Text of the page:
PACKING SMART FOR FLIGHTS THIS SUMMER

By Eileen Ogintz
Tribune Media Services

Is there any good news for family fliers?

Yes, but this isn’t it.

Starting June 15 – just when we’re taking off on long-planned vacations — American Airlines will charge us $15 each way for the first checked bag and $25 each way for the second checked bag on American Airlines, assuming you are flying domestically on a discounted ticket and are not a top-level frequent flier. (Southwest will still allow you to check two bags free.)

No one knows when or if other airlines will follow American’s lead. “We are seriously studying it,” said United spokesman Robin Urbanski. Blame it on oil prices. This is being done, the airlines say, in an effort to defray spiraling fuel costs that have already cost them billions. They’ve already cut back on food and number of flights. They’re upping fees for pets. Be prepared for higher ticket prices and even less room in the overhead compartments as passengers try to cram even more in their carry-on bags.

The record-high gas prices are already making nearly 60 percent of us rethink summer vacation plans, according to the latest Discover U.S. Spending Monitor, which polls consumers daily on their spending habits.

So what’s the good news? First, we do have summer and time with the kids to look forward to (assuming they don’t drive us nuts the first day of vacation.) We’ve got plenty of ammunition now for why our teenage daughter can’t bring every pair of sandals she owns on vacation this summer and why the 4-year-old can’t bring his entire collection of dinosaurs, including the big ones.

We’re all going to have to pack smarter — even the kids. (Ask your teen if she’d like to give up some of her souvenir money to pay the fee for checking that second bag or for checking one that’s over the weight limit.) At least American Airlines will still allow you to check your stroller, car seat and wheelchair for free, as will other airlines. (But read the fine print on your airline’s Website before you head to the airport. Every airline has different rules — and fees.)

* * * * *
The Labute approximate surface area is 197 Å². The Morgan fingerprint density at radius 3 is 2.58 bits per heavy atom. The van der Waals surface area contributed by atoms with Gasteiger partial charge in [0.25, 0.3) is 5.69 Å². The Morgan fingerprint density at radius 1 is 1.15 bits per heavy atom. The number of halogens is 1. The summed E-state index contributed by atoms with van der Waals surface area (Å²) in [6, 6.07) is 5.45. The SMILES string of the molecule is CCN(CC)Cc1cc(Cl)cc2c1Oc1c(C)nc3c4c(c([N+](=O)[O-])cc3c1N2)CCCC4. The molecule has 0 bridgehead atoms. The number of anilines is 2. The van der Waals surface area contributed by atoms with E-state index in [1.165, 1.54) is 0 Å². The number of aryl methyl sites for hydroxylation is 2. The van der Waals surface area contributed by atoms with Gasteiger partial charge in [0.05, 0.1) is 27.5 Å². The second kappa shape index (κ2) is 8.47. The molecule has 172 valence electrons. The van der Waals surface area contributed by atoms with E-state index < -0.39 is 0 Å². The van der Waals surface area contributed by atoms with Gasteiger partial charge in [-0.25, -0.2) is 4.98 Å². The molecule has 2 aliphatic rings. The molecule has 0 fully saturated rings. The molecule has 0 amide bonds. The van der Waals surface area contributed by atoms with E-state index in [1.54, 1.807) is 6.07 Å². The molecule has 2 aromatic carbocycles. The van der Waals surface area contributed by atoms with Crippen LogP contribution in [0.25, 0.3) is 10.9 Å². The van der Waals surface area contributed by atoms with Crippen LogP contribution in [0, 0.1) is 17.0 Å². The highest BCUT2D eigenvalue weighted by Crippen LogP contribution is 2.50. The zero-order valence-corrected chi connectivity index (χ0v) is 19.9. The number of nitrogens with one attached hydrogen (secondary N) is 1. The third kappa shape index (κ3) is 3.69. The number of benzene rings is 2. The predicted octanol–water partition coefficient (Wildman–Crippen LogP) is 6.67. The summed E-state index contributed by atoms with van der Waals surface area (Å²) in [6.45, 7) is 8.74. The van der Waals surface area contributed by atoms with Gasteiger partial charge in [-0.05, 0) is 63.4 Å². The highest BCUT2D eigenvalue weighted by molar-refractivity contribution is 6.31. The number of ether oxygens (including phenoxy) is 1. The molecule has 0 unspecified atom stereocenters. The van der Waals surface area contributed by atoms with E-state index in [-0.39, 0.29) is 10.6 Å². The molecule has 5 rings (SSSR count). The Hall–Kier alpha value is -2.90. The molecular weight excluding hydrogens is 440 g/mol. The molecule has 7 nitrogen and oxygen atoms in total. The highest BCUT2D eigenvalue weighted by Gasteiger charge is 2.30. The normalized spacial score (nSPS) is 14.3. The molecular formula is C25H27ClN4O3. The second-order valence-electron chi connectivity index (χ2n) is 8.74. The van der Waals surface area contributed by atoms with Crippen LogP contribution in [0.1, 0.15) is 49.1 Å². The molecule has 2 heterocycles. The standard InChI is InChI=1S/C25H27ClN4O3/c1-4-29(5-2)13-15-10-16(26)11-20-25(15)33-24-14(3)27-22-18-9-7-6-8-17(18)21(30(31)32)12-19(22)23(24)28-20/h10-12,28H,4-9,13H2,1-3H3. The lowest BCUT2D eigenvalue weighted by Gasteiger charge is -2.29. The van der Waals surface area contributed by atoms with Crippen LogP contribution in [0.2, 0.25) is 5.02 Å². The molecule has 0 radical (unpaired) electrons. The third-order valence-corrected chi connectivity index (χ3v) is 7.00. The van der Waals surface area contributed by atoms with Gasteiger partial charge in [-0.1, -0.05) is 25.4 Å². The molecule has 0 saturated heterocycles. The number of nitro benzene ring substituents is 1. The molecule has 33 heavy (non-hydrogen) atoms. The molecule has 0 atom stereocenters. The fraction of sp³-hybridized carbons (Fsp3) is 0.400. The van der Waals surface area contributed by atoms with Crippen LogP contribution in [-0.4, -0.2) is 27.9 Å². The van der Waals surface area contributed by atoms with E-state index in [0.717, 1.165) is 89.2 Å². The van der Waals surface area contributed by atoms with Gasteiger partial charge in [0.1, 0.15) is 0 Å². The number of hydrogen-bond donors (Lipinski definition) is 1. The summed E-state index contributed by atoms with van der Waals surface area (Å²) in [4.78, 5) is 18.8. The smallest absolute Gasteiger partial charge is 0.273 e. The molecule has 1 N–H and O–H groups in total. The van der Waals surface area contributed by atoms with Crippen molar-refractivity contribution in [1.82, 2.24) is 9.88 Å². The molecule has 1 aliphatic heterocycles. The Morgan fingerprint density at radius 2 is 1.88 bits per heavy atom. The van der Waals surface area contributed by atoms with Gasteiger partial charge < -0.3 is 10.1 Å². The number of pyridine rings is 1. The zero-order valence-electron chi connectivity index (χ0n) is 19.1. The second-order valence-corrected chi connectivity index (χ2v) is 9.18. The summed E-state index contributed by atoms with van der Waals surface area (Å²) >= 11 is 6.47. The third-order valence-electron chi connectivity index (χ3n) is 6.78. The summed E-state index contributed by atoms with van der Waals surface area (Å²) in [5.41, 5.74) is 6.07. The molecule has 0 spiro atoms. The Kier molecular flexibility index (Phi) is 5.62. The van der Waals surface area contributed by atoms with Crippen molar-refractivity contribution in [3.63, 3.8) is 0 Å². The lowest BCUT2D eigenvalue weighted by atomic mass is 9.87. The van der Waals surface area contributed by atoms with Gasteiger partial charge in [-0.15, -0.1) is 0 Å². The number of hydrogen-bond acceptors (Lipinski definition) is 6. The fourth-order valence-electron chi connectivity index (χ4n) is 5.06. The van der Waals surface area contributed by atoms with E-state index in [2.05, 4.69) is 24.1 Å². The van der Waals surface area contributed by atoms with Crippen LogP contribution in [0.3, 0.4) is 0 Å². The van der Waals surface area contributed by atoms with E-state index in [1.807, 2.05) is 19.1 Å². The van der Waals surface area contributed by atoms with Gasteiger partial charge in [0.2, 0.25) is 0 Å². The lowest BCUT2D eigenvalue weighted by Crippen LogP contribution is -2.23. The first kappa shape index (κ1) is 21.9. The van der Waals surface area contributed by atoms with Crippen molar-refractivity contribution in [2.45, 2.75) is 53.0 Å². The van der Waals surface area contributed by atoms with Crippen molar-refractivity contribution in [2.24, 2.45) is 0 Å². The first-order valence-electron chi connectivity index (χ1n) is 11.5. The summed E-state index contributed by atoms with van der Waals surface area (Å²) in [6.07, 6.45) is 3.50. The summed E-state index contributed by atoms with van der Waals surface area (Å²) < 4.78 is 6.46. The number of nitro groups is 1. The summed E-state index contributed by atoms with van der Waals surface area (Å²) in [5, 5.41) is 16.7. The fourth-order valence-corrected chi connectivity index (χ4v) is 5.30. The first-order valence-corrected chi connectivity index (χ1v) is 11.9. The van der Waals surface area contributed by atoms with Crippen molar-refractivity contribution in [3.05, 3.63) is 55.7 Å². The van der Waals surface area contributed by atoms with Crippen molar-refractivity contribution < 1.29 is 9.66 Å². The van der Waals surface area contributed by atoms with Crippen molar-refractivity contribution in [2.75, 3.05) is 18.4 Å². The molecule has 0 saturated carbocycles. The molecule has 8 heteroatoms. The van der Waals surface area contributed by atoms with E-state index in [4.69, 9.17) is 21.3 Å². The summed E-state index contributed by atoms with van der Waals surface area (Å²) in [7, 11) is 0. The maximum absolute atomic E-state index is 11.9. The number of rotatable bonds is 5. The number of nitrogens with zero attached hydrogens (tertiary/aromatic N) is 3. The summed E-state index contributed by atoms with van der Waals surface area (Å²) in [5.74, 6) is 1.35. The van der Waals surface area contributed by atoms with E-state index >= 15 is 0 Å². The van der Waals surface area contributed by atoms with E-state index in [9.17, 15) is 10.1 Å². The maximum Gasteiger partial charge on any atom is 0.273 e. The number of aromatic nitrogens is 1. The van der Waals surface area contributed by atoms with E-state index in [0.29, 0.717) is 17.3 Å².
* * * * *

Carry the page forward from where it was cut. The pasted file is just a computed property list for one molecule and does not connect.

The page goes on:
“The key is laying it all out and putting half of it back in the closet,” says longtime Alaska Airlines flight attendant Rene Celestin, who travels often with her husband and two kids. “It’s nice to have something new every day, but it’s not practical.”

That goes for shoes too. “If I’m traveling with my children, I just don’t bring nice shoes,” says Veda Shook, a mom and flight attendant who also is a vice president of the International Association of Flight Attendants. Don’t bring shirts either that will only go with one outfit – for the kids too. “Use self-restraint,” Shook says. “Bring a scarf instead of a whole other outfit.”

“It’s carry-on or bust,” says Carol Austin, of Austin-Lehman Adventures. This summer, her family, including two teens, will travel overseas with only carry-on luggage (no worries about luggage getting lost that way). “I love clothes and shoes but I figure if I start convincing myself now I’ll be OK by July,” she says.